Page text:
Also significantly, however, Biden has secured a majority of appointmentees on the Postal Service’s board of governors, the only entity with the power to dismiss DeJoy.
Read more about the announcement here.
Biden to pursue wind energy in Gulf of Mexico
The Biden administration will pursue the development of offshore wind energy in the Gulf of Mexico, the White House said Wednesday.
- The new proposed offshore wind areas in the Gulf would represent the first time that wind energy is produced in the Gulf, which is typically a hub for oil and gas production.
- According to a White House fact sheet, the areas where it is proposing offshore wind development have the potential to power 3 million homes.
President Biden will also direct Interior Secretary Deb Haaland to advance wind energy off the mid- and Southern Atlantic Coasts and Florida’s Gulf Coast, though the White House did not announce any concrete plans to develop wind energy in these regions.
The announcement came as Biden was set to deliver his remarks on climate change in Massachusetts on Wednesday.
Biden is facing increasing pressure to act on climate change after swing vote Sen. Joe Manchin (DW.Va.) walked away from Senate climate talks recently.
But progressives are likely to be unsatisfied by Biden’s Wednesday announcements, especially as many are calling for the declaration of a climate emergency.
Biden also made announcements aimed at tackling extreme heat, as communities in the US and around the world faced high temperatures this week.
Temperatures in Texas and Oklahoma reached 115 degrees on Wednesday, and 28 states issued heat warnings.
Read more about the news here.
BIDEN ELIMINATES LAST OF TRUMP-ERA ENDANGERED SPECIES RULES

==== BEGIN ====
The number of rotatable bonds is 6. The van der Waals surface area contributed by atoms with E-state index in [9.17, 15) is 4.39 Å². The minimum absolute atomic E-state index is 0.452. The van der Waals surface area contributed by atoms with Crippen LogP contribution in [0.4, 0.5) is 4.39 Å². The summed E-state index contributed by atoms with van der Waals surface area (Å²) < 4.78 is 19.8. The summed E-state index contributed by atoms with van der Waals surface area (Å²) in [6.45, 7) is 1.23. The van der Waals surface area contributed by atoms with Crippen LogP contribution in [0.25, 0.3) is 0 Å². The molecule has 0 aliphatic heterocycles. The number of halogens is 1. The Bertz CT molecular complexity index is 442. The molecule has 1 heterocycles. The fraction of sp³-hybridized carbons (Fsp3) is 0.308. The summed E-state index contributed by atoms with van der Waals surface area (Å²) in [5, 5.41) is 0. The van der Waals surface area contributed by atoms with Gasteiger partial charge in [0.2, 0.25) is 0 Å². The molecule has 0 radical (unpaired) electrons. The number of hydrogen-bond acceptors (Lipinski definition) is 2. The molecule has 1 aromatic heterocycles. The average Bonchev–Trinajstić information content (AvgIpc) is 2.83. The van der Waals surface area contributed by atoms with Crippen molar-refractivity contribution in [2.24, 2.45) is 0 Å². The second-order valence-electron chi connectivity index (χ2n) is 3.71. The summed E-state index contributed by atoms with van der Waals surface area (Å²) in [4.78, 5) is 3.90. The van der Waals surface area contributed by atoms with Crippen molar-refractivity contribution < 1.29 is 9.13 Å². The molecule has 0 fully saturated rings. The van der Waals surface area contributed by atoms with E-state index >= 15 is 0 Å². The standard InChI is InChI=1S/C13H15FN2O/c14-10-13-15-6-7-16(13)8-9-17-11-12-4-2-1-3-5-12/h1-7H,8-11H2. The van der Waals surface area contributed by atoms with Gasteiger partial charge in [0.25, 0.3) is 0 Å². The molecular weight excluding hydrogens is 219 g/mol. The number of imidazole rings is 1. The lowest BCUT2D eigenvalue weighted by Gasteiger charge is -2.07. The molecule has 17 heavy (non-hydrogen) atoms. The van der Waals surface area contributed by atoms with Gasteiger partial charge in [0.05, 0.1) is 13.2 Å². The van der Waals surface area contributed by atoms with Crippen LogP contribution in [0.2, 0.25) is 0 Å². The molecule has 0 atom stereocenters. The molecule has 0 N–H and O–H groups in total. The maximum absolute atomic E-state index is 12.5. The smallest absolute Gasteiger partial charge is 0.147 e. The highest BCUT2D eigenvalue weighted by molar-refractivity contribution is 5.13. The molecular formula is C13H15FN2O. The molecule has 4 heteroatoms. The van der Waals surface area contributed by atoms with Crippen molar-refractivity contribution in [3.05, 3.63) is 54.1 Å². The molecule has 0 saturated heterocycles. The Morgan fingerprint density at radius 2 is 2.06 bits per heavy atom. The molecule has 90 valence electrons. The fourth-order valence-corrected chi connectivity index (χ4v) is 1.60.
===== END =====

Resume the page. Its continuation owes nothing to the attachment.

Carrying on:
The US Fish and Wildlife Service on Wednesday announced the repeal of the last remaining Trump-era changes to Endangered Species Act (ESA) regulations, reverting certain decisions on critical habitats to the Interior Department.
Under the Trump rule, the Fish and Wildlife Service was required to accept private landowners’ claims that including an area in a protected habitat would result in economic harm. Under the pre-Trump rule, which the regulation restores, these exclusions are at the discretion of the Interior Secretary.
- The announcement comes weeks after a federal judge vacated another Trump ESA rule, this one saying equal protections did not apply to endangered species and those classified as threatened or likely to become endangered.
- It also comes the month after the administration revoked a separate Trumpera rule imposing stricter constraints on which areas qualify as critical habitats, limiting them to those that can currently support species rather than also those that could later support them.
Environmental organizations praised the decision Wednesday but called on the administration to take steps building on those of the Obama administration rather than simply reverting to the pre-Trump status quo.
“We are thrilled to see the Biden administration take this important step towards restoring Endangered Species Act protections,” Andrew Carter, senior conservation policy analyst for Defenders of Wildlife, said in a statement. “Our health and well-being depends on our nation’s rich biodiversity, and the Biden administration needs to keep taking every possible step to shore up the law responsible for saving it, including developing a national biodiversity strategy.”
Read more about the decision here.
WHAT WE’RE READING
- US demands talks on Mexican energy policies it calls unfair (The Associated Press)
- How Boeing created a nature preserve that may also preserve pollution (Reuters)
- Manchin Directed Millions to Wetlands Near Vacation Condo (The Intercept)
- Watchdog: EPA botched pesticide cancer review (E&E News)
ON TAP TOMORROW
The Senate Energy Committee will hold a hearing to consider the nomination of Laura Daniel-Davis for Assistant Secretary of the Interior for Land and Minerals Management.
Lighter click: Gettin’ out the message
That’s it for today, thanks for reading. Check out The Hill’s Energy & Environment page for the latest news and coverage. We’ll see you tomorrow.